NewsBrief August 28, 2020

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Cost Estimating NewsBrief: August 28, 2020

Air Force Taps Machine Learning to Speed Up Flight Certifications

(Nextgov) Machine learning is transforming the way an Air Force office analyzes and certifies new flight configurations. The Air Force SEEK EAGLE Office sets standards for safe flight configurations by testing and looking at historical data to see how different stores—like a weapon system attached to an F-16—affect flight. A project AFSEO developed along with industry partners can now automate up to 80% of requests for analysis, according to the office’s Chief Data Officer Donna Cotton. “The application is kind of like an eager junior engineer consulting a senior engineer,” Cotton said. “It makes the straightforward calls without any input, but in the hard cases it walks into the senior engineer’s office and says: ‘Hey, I did a bunch of research and this is what I found out. Can you give me your opinion?’” Read More

Coming soon: A one-stop-shop for information about DOD’s online courses

(fedscoop) The Department of Defense‘s mantra of increasing interoperability and data sharing between services and components has come to its education platforms. A recent pilot launched by the DOD’s chief management officer aims to create a searchable catalog of every online course available across the military. The Enterprise Course Catalog builds on years of wanting to leverage enterprise IT to improve the data management of online education for DOD civilians and uniformed personnel. Read More

AFRL Issues RFI for Quantum R&D Strategy Dev’t Support

(ExecutiveGov) The U.S. Air Force Research Laboratory (AFRL) is looking for potential sources that can help the lab create a blueprint for quantum information science (QIS) research and development initiatives. AFRL said in a notice posted Monday on the beta SAM website that the successful offeror will assist the lab in creating the Air Force’s QIS science and technology strategy focused on developing, demonstrating and fielding quantum systems. Read More

NASA embracing automation in move to zero-trust security architecture

(fedscoop) NASA is automating responses to basic security threats as it moves to a zero-trust architecture in order to free up its limited analysts to focus on customized attacks. Before the coronavirus pandemic could reach the U.S, NASA tested its security and network operations centers with an enterprisewide telework scenario. Within hours, an employee at Ames Research Center reported the agency’s first COVID-19 infection, said Mike Witt, associate chief information officer for cybersecurity and privacy at NASA. Read More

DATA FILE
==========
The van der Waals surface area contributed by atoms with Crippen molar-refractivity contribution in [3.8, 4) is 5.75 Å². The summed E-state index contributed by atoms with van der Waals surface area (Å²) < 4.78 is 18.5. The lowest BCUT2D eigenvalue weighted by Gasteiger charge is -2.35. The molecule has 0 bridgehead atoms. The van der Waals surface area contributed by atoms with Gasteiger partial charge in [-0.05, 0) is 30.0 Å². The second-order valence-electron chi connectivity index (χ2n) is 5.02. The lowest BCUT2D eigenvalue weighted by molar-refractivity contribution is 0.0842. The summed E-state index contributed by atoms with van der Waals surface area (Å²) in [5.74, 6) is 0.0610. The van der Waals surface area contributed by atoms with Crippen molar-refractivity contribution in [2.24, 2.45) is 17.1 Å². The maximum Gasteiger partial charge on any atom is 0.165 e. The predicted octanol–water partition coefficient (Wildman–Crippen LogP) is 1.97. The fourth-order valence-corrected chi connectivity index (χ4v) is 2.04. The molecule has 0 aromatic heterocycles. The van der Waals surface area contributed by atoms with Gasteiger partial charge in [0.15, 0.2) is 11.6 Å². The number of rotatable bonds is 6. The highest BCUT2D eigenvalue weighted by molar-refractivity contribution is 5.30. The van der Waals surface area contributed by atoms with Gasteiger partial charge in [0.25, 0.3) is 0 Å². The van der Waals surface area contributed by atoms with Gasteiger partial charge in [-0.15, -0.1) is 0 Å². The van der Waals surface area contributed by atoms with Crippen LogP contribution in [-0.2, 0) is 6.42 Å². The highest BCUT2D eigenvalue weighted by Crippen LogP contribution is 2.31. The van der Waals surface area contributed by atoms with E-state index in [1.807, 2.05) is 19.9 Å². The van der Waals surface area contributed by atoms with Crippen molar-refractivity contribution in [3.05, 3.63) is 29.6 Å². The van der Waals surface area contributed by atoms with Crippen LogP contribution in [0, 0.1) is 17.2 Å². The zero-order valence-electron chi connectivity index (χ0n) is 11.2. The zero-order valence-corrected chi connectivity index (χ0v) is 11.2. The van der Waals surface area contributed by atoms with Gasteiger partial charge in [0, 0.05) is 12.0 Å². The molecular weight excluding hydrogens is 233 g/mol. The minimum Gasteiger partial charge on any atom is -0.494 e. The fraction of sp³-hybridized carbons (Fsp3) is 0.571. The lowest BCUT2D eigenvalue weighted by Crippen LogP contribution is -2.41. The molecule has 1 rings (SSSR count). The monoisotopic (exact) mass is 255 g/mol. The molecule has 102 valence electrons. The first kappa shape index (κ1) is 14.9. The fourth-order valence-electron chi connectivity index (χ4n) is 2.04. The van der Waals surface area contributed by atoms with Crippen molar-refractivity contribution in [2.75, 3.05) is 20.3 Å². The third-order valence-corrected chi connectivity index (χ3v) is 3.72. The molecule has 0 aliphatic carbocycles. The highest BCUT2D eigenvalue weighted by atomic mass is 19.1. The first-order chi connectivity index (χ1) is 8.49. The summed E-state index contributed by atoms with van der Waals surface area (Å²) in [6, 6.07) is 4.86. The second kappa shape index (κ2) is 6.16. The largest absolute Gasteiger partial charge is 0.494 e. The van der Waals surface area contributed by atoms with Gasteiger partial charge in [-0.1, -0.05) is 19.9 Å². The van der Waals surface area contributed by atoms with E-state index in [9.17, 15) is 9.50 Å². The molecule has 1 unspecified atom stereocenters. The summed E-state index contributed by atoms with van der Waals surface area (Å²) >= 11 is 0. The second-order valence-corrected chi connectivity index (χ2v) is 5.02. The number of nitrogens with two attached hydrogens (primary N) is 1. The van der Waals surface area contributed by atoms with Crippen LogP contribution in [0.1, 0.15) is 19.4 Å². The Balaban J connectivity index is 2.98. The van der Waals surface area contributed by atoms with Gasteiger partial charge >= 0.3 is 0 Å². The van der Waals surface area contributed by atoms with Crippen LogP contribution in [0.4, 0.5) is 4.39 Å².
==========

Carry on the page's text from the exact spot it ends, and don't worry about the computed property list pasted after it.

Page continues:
How the pandemic is upending agency views on employee reskilling

(Federal News Network) “Reskilling” was once a novel concept a year or two ago. The word may have invoked fear for some, and opportunity for others. But the coronavirus pandemic has, in a sense, forced practically all federal employees to “reskill” themselves for a new virtual environment. “Some of the low value work we were doing has dropped away because we aren’t in the office to do it,” said Robyn Rees, a senior adviser on workforce trends and innovative workforce planning processes at the Interior Department. “Think filing cabinets, printing and stapling presentations for meetings and scanning and signing documents. Read More

To Fight Pandemics, We Need Better Data

(MIT Sloan) The United States has had many problems coping with the coronavirus. A critical — and underappreciated — problem is bad data, which makes coping more difficult. We still don’t know how many people have the virus, how many are hospitalized, how many are in intensive care units, and how many are on ventilators. There is poor data on testing availability, and testing results are too often incorrect, delayed, or not counted. Contact tracing, necessary for avoiding community spread of coronavirus, lacks both the needed data and the human or technological resources to use it. And for much of the pandemic, we have not known whether medical supplies were adequate, whether equipment was even working, or how quickly we could obtain crucial items such as personal protective equipment and ventilators or ramp up to produce them domestically. Read More

Machine learning algorithm confirms 50 new exoplanets in historic first

(TechRepublic) In recent years, researchers have tapped artificial intelligence (AI) for a host of applications across industries from mitigating regional wildfires to identifying potential COVID-19 treatments. Now, astronomers are using machine learning algorithms to search for planets beyond our solar system formally known as exoplanets. In a recent astronomical first, a machine learning algorithm confirmed dozens of distant exoplanets drifting through the cosmos. Read More